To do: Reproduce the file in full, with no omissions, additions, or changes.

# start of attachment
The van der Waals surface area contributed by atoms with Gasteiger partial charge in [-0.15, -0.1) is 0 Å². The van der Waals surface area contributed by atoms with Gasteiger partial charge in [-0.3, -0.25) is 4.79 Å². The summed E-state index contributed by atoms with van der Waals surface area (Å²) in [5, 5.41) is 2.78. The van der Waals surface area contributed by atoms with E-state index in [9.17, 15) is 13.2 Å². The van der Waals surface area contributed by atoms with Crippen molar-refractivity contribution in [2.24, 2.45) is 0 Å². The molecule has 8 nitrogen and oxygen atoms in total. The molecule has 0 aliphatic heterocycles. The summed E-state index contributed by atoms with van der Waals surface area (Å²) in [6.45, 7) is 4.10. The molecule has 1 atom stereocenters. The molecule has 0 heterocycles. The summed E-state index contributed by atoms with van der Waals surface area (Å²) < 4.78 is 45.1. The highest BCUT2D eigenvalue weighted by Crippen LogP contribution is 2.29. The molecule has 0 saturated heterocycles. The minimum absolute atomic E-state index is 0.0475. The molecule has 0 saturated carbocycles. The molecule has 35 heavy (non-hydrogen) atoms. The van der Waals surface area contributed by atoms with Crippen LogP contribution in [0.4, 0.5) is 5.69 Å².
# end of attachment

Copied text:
The van der Waals surface area contributed by atoms with Gasteiger partial charge in [-0.15, -0.1) is 0 Å². The van der Waals surface area contributed by atoms with Gasteiger partial charge in [-0.3, -0.25) is 4.79 Å². The summed E-state index contributed by atoms with van der Waals surface area (Å²) in [5, 5.41) is 2.78. The van der Waals surface area contributed by atoms with E-state index in [9.17, 15) is 13.2 Å². The van der Waals surface area contributed by atoms with Crippen molar-refractivity contribution in [2.24, 2.45) is 0 Å². The molecule has 8 nitrogen and oxygen atoms in total. The molecule has 0 aliphatic heterocycles. The summed E-state index contributed by atoms with van der Waals surface area (Å²) in [6.45, 7) is 4.10. The molecule has 1 atom stereocenters. The molecule has 0 heterocycles. The summed E-state index contributed by atoms with van der Waals surface area (Å²) < 4.78 is 45.1. The highest BCUT2D eigenvalue weighted by Crippen LogP contribution is 2.29. The molecule has 0 saturated heterocycles. The minimum absolute atomic E-state index is 0.0475. The molecule has 0 saturated carbocycles. The molecule has 35 heavy (non-hydrogen) atoms. The van der Waals surface area contributed by atoms with Crippen LogP contribution in [0.4, 0.5) is 5.69 Å².